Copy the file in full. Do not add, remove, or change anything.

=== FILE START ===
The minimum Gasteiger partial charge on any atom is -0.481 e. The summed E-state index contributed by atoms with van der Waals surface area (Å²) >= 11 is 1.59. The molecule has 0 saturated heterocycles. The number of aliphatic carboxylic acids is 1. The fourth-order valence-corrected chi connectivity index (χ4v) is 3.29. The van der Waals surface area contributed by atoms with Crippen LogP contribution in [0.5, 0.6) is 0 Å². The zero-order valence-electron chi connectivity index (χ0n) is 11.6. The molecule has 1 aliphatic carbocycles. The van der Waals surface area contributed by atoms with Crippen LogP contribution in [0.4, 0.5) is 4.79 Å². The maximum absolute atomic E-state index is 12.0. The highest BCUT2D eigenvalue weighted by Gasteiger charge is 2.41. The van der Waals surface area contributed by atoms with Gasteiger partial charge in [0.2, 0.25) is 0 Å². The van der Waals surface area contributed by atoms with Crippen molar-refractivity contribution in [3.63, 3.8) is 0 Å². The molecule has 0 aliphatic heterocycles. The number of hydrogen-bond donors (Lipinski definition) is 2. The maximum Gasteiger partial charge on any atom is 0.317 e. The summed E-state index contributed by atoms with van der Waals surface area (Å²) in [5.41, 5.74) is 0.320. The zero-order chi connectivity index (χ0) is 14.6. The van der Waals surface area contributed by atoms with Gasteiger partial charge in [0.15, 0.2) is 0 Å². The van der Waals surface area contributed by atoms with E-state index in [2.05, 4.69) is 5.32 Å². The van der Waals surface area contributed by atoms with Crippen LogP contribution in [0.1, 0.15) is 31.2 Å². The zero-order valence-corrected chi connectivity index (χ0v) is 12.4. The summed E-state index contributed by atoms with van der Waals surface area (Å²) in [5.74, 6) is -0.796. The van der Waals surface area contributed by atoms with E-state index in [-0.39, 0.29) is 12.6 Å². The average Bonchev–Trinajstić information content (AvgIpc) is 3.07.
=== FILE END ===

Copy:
The minimum Gasteiger partial charge on any atom is -0.481 e. The summed E-state index contributed by atoms with van der Waals surface area (Å²) >= 11 is 1.59. The molecule has 0 saturated heterocycles. The number of aliphatic carboxylic acids is 1. The fourth-order valence-corrected chi connectivity index (χ4v) is 3.29. The van der Waals surface area contributed by atoms with Crippen LogP contribution in [0.5, 0.6) is 0 Å². The zero-order valence-electron chi connectivity index (χ0n) is 11.6. The molecule has 1 aliphatic carbocycles. The van der Waals surface area contributed by atoms with Crippen LogP contribution in [0.4, 0.5) is 4.79 Å². The maximum absolute atomic E-state index is 12.0. The highest BCUT2D eigenvalue weighted by Gasteiger charge is 2.41. The van der Waals surface area contributed by atoms with Gasteiger partial charge in [0.2, 0.25) is 0 Å². The van der Waals surface area contributed by atoms with Crippen molar-refractivity contribution in [3.63, 3.8) is 0 Å². The molecule has 0 aliphatic heterocycles. The number of hydrogen-bond donors (Lipinski definition) is 2. The maximum Gasteiger partial charge on any atom is 0.317 e. The summed E-state index contributed by atoms with van der Waals surface area (Å²) in [5.41, 5.74) is 0.320. The zero-order chi connectivity index (χ0) is 14.6. The van der Waals surface area contributed by atoms with Gasteiger partial charge in [0.15, 0.2) is 0 Å². The van der Waals surface area contributed by atoms with E-state index in [2.05, 4.69) is 5.32 Å². The van der Waals surface area contributed by atoms with Crippen LogP contribution in [0.1, 0.15) is 31.2 Å². The zero-order valence-corrected chi connectivity index (χ0v) is 12.4. The summed E-state index contributed by atoms with van der Waals surface area (Å²) in [5.74, 6) is -0.796. The van der Waals surface area contributed by atoms with E-state index in [-0.39, 0.29) is 12.6 Å². The average Bonchev–Trinajstić information content (AvgIpc) is 3.07.